Recently Subitizing:Laying the Foundations for Number Sense won an Academics' Choice Smart Book Award for eductional excellence. Many thanks to all who have helped us win this award - especially the teachers who have taken the ideas on board and without whose support we might never have believed that international recognition was possible.
The theme for this book is:
In what ways does an emphasis on subitizing promote improved number sense and computation skill?
Much has been written about our innate ability to subitize, compare and quantify before we can even count and yet we gloss over this natural ability when laying down foundations for number sense. We know much about the brain and how it has evolved, certainly enough to implement a more brain based approach to number. And the following comments from Sousa suggest that the place to start is subitizing.
“The human brain is a five-star pattern recogniser.”
“The brain’s ability to detect patterns and make associations is one of its greatest strengths."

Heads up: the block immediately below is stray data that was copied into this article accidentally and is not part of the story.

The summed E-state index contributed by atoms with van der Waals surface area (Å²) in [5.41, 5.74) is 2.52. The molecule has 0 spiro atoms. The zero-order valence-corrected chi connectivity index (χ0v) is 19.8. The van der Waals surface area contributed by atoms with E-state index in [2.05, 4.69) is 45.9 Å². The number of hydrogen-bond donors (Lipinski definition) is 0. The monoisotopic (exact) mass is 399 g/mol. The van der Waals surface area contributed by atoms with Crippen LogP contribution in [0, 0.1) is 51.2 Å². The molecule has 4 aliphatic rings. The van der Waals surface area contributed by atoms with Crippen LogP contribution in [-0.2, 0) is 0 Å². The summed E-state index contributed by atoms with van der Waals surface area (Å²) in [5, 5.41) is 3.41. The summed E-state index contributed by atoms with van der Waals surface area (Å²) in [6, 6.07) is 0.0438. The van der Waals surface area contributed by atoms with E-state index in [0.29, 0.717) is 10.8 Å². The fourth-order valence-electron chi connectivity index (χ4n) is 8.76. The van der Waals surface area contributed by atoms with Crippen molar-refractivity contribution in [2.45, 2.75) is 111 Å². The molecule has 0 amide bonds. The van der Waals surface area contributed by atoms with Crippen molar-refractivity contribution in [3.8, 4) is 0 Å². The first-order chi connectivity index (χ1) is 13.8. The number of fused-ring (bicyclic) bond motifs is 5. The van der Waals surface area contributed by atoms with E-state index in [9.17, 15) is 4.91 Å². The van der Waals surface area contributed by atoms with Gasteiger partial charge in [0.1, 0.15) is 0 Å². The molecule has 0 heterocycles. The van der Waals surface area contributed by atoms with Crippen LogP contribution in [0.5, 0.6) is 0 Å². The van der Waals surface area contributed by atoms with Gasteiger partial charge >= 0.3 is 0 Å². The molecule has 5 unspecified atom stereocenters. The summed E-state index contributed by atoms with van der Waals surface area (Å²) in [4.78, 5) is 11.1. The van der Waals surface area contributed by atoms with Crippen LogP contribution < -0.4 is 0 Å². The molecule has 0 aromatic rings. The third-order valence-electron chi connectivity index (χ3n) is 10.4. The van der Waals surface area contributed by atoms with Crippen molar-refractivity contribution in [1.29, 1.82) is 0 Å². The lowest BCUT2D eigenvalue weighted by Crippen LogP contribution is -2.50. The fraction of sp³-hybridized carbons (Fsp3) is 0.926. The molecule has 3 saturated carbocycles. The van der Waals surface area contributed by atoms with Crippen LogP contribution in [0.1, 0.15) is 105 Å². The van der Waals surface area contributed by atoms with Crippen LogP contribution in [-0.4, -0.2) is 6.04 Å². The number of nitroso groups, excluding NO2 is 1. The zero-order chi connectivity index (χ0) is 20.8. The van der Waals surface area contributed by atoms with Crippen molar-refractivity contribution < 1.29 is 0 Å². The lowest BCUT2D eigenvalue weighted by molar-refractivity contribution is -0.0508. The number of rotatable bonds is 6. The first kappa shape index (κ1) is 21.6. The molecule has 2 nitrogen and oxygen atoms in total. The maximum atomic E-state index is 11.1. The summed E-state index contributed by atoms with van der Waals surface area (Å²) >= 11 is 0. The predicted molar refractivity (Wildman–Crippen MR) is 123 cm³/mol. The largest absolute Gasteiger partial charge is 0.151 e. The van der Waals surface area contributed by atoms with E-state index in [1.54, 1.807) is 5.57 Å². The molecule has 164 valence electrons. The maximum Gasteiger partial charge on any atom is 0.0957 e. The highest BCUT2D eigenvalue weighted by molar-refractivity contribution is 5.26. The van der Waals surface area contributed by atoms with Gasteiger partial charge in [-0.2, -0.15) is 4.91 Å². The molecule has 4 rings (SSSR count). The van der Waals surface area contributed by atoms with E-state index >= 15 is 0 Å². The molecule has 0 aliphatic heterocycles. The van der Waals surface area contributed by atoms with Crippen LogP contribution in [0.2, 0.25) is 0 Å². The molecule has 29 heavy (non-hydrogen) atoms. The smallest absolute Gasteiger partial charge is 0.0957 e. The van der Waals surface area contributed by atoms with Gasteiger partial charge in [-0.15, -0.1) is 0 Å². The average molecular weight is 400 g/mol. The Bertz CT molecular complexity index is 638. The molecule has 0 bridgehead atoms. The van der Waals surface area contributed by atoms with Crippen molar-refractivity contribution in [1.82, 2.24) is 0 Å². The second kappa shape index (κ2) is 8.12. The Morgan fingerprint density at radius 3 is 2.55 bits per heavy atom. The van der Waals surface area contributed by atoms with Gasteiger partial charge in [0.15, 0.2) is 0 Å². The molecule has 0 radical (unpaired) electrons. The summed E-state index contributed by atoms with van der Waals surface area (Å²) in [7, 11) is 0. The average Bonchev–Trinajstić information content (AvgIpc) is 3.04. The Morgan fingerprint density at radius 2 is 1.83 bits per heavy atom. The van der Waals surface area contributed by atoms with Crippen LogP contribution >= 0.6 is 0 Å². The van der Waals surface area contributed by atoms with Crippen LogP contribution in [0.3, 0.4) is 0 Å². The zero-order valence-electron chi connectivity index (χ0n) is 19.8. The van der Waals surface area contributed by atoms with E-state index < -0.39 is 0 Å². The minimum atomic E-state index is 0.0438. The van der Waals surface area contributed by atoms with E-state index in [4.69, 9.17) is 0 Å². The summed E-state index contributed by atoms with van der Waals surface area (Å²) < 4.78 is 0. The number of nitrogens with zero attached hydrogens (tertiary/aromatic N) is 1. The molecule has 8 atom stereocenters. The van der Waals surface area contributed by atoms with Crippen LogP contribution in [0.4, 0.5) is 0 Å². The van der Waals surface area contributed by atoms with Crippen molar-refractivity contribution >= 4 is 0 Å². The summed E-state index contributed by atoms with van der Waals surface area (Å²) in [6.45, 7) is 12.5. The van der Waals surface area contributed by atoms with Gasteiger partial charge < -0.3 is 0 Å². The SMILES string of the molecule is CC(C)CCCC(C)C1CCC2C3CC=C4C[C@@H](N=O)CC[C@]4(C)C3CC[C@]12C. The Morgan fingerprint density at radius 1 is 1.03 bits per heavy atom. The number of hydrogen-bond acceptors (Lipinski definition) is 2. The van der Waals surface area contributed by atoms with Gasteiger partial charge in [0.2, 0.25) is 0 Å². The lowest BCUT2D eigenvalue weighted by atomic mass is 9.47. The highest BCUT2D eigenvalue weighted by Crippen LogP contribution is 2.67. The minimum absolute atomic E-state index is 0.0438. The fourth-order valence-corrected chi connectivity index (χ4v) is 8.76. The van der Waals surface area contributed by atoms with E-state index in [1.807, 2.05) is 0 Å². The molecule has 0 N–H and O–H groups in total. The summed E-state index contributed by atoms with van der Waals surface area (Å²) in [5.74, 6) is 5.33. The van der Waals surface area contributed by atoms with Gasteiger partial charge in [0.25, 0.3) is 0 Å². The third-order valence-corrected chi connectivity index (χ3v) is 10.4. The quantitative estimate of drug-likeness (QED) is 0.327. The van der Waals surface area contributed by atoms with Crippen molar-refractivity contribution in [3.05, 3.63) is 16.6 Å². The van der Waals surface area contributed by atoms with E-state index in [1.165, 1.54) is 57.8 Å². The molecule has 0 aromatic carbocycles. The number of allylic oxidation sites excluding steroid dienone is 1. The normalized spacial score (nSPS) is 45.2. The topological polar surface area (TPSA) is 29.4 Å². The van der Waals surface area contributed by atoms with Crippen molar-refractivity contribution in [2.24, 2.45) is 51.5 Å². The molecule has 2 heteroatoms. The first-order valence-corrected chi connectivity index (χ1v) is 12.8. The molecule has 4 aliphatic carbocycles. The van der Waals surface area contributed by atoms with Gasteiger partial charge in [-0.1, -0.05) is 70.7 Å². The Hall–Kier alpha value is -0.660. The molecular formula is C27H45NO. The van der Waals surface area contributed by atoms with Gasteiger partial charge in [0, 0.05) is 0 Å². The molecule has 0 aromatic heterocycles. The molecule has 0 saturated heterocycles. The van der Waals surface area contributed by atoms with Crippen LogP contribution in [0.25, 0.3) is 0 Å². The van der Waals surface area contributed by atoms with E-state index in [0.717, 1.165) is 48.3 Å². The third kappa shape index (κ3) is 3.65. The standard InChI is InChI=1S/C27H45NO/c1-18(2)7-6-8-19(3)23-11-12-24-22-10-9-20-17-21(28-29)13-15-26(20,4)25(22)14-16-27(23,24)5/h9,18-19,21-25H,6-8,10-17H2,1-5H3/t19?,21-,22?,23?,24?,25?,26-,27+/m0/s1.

Developmentally, children begin their mathematical journey by recognizing patterns within groups of objects and this process is named perceptual subitizing.
Perceptual subitizing refers to the ability to see a group of objects and to know without counting how many objects there are in the group. Dice and dominoes are examples of objects that rely on our ability to use perceptual subitizing.
The Australian Curriculum: Mathematics emphasizes the importance of subitizing by including the following topics in the Foundation Year syllabus:
Connect number names, numerals and quantities, including zero, initially up to 10 and then beyond (ACMNA002)
Subitize small collections of objects (ACMNA003)
This book has mental routines, strategy lessons, games and problematised situations to support the teaching of subitizing.
It includes a DVD with videos and FLASH programs as well as resources to make subitizing cards.